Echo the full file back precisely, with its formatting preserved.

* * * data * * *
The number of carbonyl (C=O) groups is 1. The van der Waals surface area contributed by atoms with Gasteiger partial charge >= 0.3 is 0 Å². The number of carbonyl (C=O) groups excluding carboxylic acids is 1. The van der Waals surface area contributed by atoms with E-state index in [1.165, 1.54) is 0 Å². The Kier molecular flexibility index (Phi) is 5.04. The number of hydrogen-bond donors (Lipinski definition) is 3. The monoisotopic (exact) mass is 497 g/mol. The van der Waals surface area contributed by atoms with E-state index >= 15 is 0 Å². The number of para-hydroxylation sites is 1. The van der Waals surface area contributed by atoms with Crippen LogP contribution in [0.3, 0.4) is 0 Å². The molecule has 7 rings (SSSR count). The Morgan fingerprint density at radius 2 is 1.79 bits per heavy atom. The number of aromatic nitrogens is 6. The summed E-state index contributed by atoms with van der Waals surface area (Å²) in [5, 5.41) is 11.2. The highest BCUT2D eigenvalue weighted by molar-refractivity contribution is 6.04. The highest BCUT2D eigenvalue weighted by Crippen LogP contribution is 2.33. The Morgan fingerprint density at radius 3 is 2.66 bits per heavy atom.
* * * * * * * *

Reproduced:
The number of carbonyl (C=O) groups is 1. The van der Waals surface area contributed by atoms with Gasteiger partial charge >= 0.3 is 0 Å². The number of carbonyl (C=O) groups excluding carboxylic acids is 1. The van der Waals surface area contributed by atoms with E-state index in [1.165, 1.54) is 0 Å². The Kier molecular flexibility index (Phi) is 5.04. The number of hydrogen-bond donors (Lipinski definition) is 3. The monoisotopic (exact) mass is 497 g/mol. The van der Waals surface area contributed by atoms with E-state index >= 15 is 0 Å². The number of para-hydroxylation sites is 1. The van der Waals surface area contributed by atoms with Crippen LogP contribution in [0.3, 0.4) is 0 Å². The molecule has 7 rings (SSSR count). The Morgan fingerprint density at radius 2 is 1.79 bits per heavy atom. The number of aromatic nitrogens is 6. The summed E-state index contributed by atoms with van der Waals surface area (Å²) in [5, 5.41) is 11.2. The highest BCUT2D eigenvalue weighted by molar-refractivity contribution is 6.04. The highest BCUT2D eigenvalue weighted by Crippen LogP contribution is 2.33. The Morgan fingerprint density at radius 3 is 2.66 bits per heavy atom.